Political rival agendas debut for session
CHARLESTON – House Democrats’ hopes for the upcoming legislative session include increasing minimum wage and promoting energy resources, but they might not be too interested in passing tax cuts being pushed by their Republican colleagues.
Both parties rolled out their priorities Tuesday. Democrats have a wide-ranging wish list, including a $1 bump to the minimum wage, safety precautions for energy workers and perks for minority businesses and certain growing, regional industries.
House Democrats also created new committees on small business, energy and child protection.
With a budget shortfall, however, House Speaker Tim Miley said tax breaks heralded by Republicans would be a tough target. The Democratic-controlled Legislature starts its 60-day session today.
“It would be very hard to reduce taxes, in addition to what we’ve already done, this budget year,” Miley said.
Miley, D-Harrison, said some tax cuts end up hurting more than helping. He said a tax credit on flex fuel vehicles has cost the state $100 million.
He also defended the Democratic leadership’s record on taxes, claiming it had cut $425 million in taxes since 2006. Democrats hold a slight edge in the West Virginia House.
House Republicans are asking for a variety of tax relief. They argue a lower tax burden will revive a state that ranks near the bottom in job creation and median household income. They chided Democratic leaders over taxes and regulations, and asked for a jobs impact analysis for every piece of legislation.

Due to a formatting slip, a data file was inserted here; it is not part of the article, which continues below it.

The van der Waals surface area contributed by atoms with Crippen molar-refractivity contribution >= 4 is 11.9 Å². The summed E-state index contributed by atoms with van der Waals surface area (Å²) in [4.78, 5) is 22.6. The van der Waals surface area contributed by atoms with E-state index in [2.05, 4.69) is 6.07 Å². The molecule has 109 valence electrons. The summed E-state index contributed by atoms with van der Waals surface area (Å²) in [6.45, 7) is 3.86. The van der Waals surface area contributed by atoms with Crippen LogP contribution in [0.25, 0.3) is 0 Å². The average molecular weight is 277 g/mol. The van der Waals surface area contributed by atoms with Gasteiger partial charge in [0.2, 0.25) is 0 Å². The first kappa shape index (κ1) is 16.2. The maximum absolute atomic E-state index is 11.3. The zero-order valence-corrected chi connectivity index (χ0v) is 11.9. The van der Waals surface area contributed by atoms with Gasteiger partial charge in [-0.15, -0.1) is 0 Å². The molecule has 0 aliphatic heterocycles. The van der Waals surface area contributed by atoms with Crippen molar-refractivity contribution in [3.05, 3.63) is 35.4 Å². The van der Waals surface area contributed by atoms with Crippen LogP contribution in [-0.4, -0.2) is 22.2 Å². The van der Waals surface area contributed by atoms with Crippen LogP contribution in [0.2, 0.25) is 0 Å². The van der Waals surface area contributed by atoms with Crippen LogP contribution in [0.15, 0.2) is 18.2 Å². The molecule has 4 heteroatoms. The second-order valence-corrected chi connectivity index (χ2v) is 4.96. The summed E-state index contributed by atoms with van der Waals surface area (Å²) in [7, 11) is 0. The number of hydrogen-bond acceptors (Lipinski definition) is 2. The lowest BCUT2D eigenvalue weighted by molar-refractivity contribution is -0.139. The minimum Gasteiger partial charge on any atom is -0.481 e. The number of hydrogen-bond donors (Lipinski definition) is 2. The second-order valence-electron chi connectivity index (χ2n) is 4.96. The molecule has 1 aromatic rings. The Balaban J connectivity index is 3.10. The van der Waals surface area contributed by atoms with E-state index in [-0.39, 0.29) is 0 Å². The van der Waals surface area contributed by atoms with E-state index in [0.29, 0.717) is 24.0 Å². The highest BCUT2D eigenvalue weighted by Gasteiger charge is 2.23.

Republican Del. Patrick Lane listed several ideas to reduce taxes. He wants to increase the homestead exemption for seniors, reduce the Social Security tax burden and raise the minimum income tax exemption.
He also wants to cut the tax businesses pay on their equipment and inventory. A similar push failed last legislative session.
At a press conference Tuesday, Miley said he supports Senate President Jeff Kessler’s idea to stow away some taxes from West Virginia’s growing natural gas industry. Kessler, D-Glen Dale, has touted the fund as a way to shore up future education and infrastructure money.
Miley cautioned, however, the future fund’s merit depends on exactly how it will be raised and spent. Coal, natural gas and oil interests have tentatively supported the future fund idea, but, like House Republicans, caution against any industry tax increases. Kessler has said the fund won’t require higher taxes.
Gov. Earl Ray Tomblin will release his budget wish list today, which is expected to include cuts for state agencies.